Friday, April 30, 2004

Crab-eating Fox

Also called  Savanna Fox, or Crab-eating Dog  (Cerdocyon thous), South American member of the dog family (Canidae), found in grassy or forested areas. It attains a length of 60–70 cm (24–28 inches), excluding a 30-centimetre tail, and has a gray to brown coat that is frequently tinged with yellow. It generally lives alone or in pairs and spends the day in a burrow, emerging at night to hunt for such foods as small animals, fruit, insects, turtle

Wednesday, April 28, 2004

National Bank

The first Bank of the United States (1791–1811) and the second Bank of the United States (1816–36) had functioned as agents of the U.S. Treasury and competed with the state, or private, banks, thereby ensuring that the private banks redeemed their banknotes

Tuesday, April 27, 2004

Ibn Jubayr

The son of a civil servant, Ibn Jubayr became secretary to the Almohad governor of Granada, but he left that post for his pilgrimage, which was begun in 1183 and ended with his return to Granada in 1185. He wrote

Saturday, April 24, 2004

Kamina

Town, southeastern Congo (Kinshasa). The town is an important centre on the Lubumbashi-Ilebo rail line at the junction of branch lines northward to Kindu and to Kalemie, a port with connections to eastern Africa. The town has air services to Lubumbashi, Kolwezi, and Kananga. Kamina is also the site of a military air base. A nearby dam on the Lovoi River supplies electricity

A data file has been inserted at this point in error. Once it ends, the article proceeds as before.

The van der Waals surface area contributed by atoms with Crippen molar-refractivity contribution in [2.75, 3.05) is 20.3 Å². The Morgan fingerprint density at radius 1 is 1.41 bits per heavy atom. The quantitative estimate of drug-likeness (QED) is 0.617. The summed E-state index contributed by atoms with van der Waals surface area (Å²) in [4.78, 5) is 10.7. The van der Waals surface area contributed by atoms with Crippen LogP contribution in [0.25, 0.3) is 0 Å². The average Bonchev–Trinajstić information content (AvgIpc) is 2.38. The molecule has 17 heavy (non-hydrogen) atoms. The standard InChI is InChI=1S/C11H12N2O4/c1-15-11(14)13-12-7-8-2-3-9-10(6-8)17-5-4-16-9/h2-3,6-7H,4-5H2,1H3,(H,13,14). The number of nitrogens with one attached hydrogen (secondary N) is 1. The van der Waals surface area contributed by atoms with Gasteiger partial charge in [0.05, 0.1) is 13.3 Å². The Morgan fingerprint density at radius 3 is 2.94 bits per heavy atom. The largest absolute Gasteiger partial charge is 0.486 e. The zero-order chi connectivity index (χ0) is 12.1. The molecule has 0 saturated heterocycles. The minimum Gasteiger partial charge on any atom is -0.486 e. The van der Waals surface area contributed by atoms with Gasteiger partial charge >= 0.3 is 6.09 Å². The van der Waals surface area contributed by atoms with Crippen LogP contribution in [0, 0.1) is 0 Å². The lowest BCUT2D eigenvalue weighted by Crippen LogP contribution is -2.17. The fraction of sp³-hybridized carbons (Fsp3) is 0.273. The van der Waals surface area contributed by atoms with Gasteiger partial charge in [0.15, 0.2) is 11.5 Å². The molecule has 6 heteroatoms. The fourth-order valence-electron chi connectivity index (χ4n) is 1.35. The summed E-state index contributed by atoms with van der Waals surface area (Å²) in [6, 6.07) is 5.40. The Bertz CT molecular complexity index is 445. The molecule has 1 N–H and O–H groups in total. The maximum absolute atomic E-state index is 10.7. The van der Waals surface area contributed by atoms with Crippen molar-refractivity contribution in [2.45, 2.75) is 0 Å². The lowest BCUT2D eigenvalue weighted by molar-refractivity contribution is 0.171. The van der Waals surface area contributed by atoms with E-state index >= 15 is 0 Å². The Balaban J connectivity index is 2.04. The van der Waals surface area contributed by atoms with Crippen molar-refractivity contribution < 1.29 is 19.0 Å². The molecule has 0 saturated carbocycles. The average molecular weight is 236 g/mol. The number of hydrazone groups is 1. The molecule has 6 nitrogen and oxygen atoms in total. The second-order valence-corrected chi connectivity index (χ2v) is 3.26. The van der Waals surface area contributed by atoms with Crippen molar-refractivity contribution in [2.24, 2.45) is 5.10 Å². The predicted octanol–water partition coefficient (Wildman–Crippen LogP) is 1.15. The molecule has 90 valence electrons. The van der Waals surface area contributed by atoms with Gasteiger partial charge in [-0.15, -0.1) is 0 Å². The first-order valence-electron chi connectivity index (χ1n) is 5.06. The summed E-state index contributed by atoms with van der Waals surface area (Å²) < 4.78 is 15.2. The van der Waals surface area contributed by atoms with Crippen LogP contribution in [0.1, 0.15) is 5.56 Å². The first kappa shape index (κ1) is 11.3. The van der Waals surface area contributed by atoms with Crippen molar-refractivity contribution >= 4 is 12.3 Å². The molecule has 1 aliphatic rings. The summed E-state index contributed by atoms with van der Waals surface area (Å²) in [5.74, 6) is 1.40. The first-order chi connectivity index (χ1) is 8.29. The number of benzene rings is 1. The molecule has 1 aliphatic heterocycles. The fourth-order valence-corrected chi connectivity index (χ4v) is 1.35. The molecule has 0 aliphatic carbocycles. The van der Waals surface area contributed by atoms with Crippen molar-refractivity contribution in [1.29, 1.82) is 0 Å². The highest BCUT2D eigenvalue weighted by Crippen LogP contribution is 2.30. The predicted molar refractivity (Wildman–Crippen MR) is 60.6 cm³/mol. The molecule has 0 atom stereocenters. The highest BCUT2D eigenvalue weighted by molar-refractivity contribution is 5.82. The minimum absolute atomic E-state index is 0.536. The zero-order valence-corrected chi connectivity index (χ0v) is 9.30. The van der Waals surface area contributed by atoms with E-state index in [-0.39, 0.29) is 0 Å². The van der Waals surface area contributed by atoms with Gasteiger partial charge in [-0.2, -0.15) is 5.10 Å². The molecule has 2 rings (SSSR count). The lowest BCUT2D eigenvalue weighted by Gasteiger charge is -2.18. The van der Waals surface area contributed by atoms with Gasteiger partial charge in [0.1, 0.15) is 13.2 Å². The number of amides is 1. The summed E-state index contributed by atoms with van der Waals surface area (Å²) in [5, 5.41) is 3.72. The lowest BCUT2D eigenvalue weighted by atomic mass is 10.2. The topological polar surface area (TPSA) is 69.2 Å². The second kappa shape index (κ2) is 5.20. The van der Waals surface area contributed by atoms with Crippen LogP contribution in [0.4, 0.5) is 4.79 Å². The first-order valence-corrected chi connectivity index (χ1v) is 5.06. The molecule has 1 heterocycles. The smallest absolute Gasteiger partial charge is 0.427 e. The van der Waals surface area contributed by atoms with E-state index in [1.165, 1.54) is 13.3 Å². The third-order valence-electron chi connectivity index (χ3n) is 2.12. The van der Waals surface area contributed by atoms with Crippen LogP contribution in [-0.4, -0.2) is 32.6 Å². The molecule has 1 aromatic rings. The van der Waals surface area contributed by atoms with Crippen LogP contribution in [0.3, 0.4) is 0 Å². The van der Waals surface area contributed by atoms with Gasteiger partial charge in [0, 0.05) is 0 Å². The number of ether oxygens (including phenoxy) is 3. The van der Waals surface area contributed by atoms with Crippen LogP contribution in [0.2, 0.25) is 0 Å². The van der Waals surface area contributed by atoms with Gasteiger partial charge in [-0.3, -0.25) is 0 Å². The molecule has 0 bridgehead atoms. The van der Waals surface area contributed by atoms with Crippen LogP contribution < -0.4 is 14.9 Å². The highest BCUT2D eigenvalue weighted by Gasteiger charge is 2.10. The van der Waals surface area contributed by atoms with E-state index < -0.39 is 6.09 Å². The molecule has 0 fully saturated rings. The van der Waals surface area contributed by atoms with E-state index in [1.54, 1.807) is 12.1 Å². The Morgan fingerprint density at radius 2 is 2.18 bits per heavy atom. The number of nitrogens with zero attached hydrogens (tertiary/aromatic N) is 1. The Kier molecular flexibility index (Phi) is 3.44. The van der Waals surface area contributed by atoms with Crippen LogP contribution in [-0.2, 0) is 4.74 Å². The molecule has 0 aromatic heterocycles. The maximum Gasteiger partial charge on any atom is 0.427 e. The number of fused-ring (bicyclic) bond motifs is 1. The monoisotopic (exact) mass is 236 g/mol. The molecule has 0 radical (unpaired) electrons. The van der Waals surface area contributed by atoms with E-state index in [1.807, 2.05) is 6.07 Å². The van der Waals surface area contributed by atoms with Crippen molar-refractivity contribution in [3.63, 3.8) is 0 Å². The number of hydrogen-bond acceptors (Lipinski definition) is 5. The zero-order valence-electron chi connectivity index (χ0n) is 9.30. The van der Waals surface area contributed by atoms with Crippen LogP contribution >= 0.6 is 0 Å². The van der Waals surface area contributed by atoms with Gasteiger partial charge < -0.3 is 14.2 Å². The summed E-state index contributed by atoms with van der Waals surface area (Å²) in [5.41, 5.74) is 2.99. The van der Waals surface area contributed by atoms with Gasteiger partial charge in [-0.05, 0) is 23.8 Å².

Friday, April 23, 2004

Black Panther Party

Original name  Black Panther Party For Self-defense,  American black revolutionary party founded in 1966 in Oakland, Calif., by Huey Newton and Bobby Seale. The party's original purpose was to patrol black ghettoes to protect residents from acts of police brutality. The Panthers eventually developed into a Marxist revolutionary group that called for the arming of all blacks, the exemption of blacks from the draft and from

Wednesday, April 21, 2004

Zodiac

In astronomy and astrology, a belt around the heavens extending 9° on either side of the ecliptic, the plane of the earth's orbit and of the sun's apparent annual path. The orbits of the moon and of the principal planets (except Pluto) also lie entirely within the zodiac. The 12 astrological signs of the zodiac are each considered to occupy 1/12 (or 30°) of its great circle. These signs no

Monday, April 19, 2004

Bohemian Confession

Latin  Confessio Bohemica,   Protestant doctrinal statement formulated in Bohemia by the Czech Utraquists (moderate Hussites) in 1575 and subscribed to by the Unitas Fratrum, Lutherans, and Calvinists in the kingdom. The document was based on the Augsburg Confession, and it upheld the Lutheran position on justification and the Calvinist interpretation of the Eucharist. Though Emperor Maximilian

Saturday, April 17, 2004

Great Auk

The

Thursday, April 15, 2004

Kebiishi

Originally created about 810 to deal with the disturbances resulting

Tuesday, April 13, 2004

Space

Space is treated in a number of articles. For a philosophical consideration of the subject, see metaphysics. For a discussion of the relativity of space and time, see relativity. For a description of space as the region of the universe beyond the Earth

Ibex

Any of several surefooted, sturdy wild goats of the genus Capra, family Bovidae (order Artiodactyla), found in the mountains of Europe, Asia, and northeastern Africa. The European, or Alpine, ibex (C. ibex ibex) is typical. It stands about 90 cm (3 feet) at the shoulder and has brownish gray fur, darker on the underparts. The male has a beard and large, semicircular horns with broad, transversely

Sunday, April 11, 2004

Benue-congo Languages